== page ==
The place to visit for relics of bygone transportation, you'll get to see old cars, bicycles, buses and even a steam engine. Exhibits include the history of Dover's pioneering, public transportation system, a garage from the 1930's, a Maritime room and relics from the Kent coalfields.
Admission: £2.50 Adults £1.00 Children
Address: Willingdon Road, White Cliffs Business Park, Dover, Kent
Postcode: CT16 2HQ Street Map
Contact: PH 01304 822409
|Dover Museum & Bronze Age Boat Gallery|
Founded in 1836, the museum's treasures lie in a modern building fronted by the Victorian fa?ade of the former Market Place. The pride and joy of the exhibits is a Bronze Age Boat discovered and excavated in 1992. Radio carbon dating has determined the boat's age to be some 3,550 years old, a contemporary of that other great British treasure, Stonehenge. Propelled by 18 paddlers, experts believe the boat would have been used to cross the Channel with cargo and passengers on board. You'll also find extensive displays on the Bronze Age with displays detailing their beliefs and rituals, lifestyle, technology and trade. There's plenty more to see besides. Dover's strategic importance has left relics of historic importance from every era all of which are displayed here.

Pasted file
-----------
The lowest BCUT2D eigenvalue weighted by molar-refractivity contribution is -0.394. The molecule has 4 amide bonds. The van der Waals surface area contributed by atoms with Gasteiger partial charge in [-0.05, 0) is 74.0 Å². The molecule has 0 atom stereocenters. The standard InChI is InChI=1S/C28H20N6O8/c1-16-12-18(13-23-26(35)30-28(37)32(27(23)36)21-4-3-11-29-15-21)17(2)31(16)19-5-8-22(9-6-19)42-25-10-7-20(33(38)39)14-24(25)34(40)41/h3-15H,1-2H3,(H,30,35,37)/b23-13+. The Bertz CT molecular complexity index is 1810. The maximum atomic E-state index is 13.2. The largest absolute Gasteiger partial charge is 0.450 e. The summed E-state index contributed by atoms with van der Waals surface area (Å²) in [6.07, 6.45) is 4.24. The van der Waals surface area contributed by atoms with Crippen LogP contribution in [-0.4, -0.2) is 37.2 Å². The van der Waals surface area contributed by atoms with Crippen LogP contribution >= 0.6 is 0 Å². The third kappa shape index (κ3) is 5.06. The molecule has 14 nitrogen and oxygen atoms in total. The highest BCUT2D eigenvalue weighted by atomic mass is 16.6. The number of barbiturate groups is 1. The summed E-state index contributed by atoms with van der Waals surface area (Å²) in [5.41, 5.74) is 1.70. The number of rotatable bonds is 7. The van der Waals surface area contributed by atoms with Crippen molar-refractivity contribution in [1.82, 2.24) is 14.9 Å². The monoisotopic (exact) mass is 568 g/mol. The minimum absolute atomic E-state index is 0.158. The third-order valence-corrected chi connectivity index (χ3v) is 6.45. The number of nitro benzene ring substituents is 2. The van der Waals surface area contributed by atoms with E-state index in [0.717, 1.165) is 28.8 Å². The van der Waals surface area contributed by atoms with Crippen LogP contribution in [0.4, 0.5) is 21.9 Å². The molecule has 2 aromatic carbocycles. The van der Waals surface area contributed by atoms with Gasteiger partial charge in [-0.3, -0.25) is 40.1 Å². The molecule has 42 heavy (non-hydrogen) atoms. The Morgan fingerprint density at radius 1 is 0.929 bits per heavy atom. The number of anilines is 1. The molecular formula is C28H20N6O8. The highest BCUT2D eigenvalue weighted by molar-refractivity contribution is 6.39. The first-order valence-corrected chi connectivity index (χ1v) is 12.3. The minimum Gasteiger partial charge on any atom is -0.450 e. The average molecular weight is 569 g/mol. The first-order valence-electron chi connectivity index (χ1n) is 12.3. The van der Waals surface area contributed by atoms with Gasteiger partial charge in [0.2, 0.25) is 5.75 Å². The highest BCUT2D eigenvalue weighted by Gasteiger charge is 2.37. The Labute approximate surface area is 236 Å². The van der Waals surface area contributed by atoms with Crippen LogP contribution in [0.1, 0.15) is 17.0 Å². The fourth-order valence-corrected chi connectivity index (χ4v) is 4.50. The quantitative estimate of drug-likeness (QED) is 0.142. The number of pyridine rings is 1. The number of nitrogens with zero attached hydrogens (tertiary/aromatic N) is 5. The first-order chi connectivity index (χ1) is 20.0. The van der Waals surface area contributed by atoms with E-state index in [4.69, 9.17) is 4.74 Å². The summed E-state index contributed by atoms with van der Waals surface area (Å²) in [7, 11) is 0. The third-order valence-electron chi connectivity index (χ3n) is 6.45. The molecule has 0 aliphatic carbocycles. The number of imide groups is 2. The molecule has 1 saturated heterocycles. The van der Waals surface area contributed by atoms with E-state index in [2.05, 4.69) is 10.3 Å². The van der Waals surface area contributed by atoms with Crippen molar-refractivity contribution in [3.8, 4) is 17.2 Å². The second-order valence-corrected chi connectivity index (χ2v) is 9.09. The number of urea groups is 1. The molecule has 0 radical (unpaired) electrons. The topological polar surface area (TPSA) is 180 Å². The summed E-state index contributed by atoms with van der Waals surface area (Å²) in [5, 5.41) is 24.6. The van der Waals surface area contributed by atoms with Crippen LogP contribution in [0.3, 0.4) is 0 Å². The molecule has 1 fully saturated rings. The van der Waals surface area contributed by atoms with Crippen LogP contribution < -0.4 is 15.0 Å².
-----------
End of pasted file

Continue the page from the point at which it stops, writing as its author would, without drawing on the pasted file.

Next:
Admission: £2.00 Adults £1.25 Children
Address: Market Square, Dover, Kent
Postcode: CT16 1PB Street Map
Contact: PH 01304 201066
|Langdon Cliffs the Gateway to the White Cliffs|
Accessible only on foot, your trip can combine Dover's white cliffs with a visit
to a historical, Victorian lighthouse. This National Trust property incorporates
5 miles of countryside and coastline offering spectacular views of the white
cliffs (100m) and the Dover Straits, one of the busiest shipping lanes in the
world. On your visit you can take in the South Foreland Lighthouse, a landmark
which would reinvent lighthouse technology on two separate occasions.
Michael Faraday, was a British scientist who discovered electro-magnetic
rotation, a find which would allow for the transformation of electricity into a
powerful technology. In his role as Scientific Advisor to Trinity House, he
sought to reduce fuel consumption and to develop an efficient, electrical system
in lighthouses. This system was first installed in the South Foreland and
Tynemouth lighthouses. When Marconi came along, he chose the same location for
his wireless experiments. He succeeded in sending the first ship-to-shore signal
and thereby enabled the protection of lives in extreme weather conditions. The
first message was received at the lighthouse from the East Goodwin lightship.
Soon after, the signal system was used to alert Ramsgate lifeboats that a ship
was in distress. This alone was a revolution of its time but a year later,
Marconi's system would sow the seeds that began the age of global information.
On 27th March 1989, he sent a morse code message 32 miles across the channel
from Wimereux in France to the South Foreland Lighthouse.
Admission: £2.40 Adults £1.20 Children
Address: Langdon Cliffs, Dover, Kent
Postcode: CT16 1HJ Street Map
Contact: PH 01304 202756
|Dover Tourist Information Centre|
Address: Old Town Gaol, Biggin Street, Dover, Kent
Postcode: CT16 1DL Street Map
Contact: PH 0130 4205 108